There is nothing wrong with our desire for wholeness. It is that desire, that drive that calls us to our spiritual journey. Some might call this a search for God, but I prefer the phrase "Ultimate Concern” used by Harvard Theologian Paul Tillich. He says in his Systematic Theology “Ultimate concern is the abstract translation of the great commandment: ‘The Lord, our God, the Lord is one; and you shall love the Lord your God with all your heart, and with all your soul and with all your mind, and with all your strength.” The religious concern is ultimate; it excludes all other concerns from ultimate significance; it makes them preliminary. The ultimate concern is unconditional, independent of any conditions of character, desire or circumstance. The unconditional concern is total; no part of ourselves or of our world is excluded from it…”
My old theology professor, Bob Kimball, used to say that for some people their ultimate concern is synonymous with God, but for others it is Football which is their ultimate concern. If you live out the rest of the week waiting for game day, if your future happiness or sadness turns on how your team performs in a pivotal game, this is your ultimate concern. Tillich understood that for generations we have used the word “God” as a shorthand when what we really mean is “that which is of ultimate concern.”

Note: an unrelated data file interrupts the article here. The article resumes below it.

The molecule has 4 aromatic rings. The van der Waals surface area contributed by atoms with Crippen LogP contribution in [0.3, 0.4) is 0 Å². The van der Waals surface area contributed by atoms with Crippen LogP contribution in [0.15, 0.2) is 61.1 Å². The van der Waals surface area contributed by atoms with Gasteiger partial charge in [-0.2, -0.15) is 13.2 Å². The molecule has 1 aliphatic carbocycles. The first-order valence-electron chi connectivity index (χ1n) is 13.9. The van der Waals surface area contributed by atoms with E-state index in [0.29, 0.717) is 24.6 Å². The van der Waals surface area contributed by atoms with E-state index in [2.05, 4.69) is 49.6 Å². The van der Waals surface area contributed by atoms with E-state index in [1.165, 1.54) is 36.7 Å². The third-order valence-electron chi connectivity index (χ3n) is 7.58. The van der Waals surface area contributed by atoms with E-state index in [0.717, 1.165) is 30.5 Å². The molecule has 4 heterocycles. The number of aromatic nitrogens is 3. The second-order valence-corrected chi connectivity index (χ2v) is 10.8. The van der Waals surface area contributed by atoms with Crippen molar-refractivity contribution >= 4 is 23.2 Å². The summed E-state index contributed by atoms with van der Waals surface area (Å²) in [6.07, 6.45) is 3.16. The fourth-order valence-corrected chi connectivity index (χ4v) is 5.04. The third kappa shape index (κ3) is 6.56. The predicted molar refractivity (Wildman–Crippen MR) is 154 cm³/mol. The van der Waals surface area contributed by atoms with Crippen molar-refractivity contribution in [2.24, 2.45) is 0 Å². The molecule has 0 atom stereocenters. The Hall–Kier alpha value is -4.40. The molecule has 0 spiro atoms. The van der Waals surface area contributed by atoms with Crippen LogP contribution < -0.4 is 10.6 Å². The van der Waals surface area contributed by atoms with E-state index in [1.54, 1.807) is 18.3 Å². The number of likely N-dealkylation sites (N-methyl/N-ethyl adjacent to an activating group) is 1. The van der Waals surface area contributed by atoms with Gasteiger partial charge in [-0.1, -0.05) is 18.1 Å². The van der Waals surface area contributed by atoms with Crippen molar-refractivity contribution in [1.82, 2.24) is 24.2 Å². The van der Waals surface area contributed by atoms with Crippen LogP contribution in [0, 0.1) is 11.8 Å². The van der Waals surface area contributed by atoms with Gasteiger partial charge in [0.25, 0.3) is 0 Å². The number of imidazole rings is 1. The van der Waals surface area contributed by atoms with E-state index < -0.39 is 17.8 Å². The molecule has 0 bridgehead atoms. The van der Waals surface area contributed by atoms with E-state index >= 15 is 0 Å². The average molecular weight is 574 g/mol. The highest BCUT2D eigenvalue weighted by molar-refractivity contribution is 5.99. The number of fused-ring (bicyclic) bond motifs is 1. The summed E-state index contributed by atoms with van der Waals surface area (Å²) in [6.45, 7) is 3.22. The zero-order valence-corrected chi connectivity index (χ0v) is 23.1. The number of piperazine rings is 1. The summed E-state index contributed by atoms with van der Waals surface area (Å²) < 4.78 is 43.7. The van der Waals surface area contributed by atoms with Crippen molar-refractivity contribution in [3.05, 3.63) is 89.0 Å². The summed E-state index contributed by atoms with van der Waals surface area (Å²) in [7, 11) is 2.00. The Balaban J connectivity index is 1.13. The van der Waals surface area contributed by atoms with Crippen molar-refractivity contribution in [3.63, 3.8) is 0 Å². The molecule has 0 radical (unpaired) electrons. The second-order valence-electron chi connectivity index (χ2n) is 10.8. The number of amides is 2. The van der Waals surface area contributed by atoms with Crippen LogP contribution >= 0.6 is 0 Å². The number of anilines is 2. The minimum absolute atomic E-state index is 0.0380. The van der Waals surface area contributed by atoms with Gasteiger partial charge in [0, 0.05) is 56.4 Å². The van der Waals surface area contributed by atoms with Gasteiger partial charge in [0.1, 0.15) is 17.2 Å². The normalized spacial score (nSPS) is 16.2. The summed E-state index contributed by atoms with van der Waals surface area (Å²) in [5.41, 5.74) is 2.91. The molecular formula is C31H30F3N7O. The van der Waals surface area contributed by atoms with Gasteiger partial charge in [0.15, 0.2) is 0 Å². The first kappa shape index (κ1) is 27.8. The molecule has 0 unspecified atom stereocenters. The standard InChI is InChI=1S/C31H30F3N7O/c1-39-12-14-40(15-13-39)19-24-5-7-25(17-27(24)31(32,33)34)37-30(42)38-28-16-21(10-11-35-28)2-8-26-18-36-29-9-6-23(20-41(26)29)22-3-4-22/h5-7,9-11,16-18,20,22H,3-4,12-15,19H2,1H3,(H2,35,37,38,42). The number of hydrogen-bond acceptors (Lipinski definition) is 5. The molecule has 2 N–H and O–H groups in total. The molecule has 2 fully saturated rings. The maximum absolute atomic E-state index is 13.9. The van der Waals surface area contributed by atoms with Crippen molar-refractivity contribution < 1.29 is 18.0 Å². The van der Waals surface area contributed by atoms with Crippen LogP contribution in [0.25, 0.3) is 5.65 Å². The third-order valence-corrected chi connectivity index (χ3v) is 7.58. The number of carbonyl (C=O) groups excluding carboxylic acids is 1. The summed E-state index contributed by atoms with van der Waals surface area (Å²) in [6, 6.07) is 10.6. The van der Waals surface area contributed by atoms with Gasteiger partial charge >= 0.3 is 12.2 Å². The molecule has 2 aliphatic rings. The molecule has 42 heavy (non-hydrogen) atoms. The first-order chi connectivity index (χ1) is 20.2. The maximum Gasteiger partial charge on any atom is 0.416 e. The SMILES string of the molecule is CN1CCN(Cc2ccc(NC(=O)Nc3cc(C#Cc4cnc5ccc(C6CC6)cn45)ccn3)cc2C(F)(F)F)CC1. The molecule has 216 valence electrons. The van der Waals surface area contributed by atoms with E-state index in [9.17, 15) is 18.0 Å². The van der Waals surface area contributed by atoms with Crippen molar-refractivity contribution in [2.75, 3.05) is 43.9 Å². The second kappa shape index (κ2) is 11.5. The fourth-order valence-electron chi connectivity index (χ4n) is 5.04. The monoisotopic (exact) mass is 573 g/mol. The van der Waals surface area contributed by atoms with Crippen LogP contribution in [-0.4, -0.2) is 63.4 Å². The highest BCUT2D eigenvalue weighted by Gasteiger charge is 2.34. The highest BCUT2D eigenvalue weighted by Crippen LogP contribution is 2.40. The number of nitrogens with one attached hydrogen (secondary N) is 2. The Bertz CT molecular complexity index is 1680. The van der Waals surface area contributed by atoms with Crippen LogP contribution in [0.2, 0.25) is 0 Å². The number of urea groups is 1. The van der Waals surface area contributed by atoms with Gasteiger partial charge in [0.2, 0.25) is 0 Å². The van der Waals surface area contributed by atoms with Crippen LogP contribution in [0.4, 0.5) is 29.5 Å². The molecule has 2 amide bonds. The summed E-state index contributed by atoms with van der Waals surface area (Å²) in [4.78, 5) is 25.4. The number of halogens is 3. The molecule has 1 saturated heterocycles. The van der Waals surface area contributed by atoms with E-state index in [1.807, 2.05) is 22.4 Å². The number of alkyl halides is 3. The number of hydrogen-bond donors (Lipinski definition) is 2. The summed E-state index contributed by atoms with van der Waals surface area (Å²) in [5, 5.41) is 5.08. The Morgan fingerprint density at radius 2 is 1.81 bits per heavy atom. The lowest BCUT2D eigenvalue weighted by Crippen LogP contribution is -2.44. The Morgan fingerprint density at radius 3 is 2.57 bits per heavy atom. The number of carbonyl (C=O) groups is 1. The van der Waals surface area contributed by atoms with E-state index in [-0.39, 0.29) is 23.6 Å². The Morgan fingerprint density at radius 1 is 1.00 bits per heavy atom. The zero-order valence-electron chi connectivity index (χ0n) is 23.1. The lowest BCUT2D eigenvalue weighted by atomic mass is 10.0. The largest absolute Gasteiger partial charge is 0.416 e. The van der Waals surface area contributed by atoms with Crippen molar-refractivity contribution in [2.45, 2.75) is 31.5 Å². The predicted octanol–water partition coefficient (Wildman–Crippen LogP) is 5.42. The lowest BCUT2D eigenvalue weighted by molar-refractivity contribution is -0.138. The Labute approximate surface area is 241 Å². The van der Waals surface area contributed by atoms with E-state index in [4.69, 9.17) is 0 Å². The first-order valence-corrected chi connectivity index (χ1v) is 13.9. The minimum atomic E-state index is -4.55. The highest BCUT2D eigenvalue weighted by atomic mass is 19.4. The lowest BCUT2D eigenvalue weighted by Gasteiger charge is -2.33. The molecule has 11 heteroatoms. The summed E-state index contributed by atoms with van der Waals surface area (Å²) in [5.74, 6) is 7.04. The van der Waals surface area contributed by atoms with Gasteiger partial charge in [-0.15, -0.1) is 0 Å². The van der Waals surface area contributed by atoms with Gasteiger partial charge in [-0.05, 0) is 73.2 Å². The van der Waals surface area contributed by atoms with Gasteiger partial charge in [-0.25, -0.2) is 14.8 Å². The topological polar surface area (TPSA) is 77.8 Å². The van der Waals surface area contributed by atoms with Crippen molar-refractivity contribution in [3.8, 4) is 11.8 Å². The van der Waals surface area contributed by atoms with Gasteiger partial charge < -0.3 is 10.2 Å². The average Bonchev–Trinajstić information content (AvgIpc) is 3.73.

I believe that what Maryann Moore had in mind when she wrote our children’s story was the search to experience something ultimate, which some people find in the wonder of nature, which others find in community. Not everyone in this room would say they are looking for an experience of God, but I believe we are all looking for an experience of something that is real, that is meaningful, whose value transcends time, which can be felt with one’s whole being. There is a sense that if we could connect with that ultimacy, it would sooth us, calm us, give us rest in a way that “salt or money” cannot. St. Augustine wrote that “the heart is restless until it rests in thee.” Perhaps that is what I was looking for that grumpy Christmas Eve, some rest for my heart.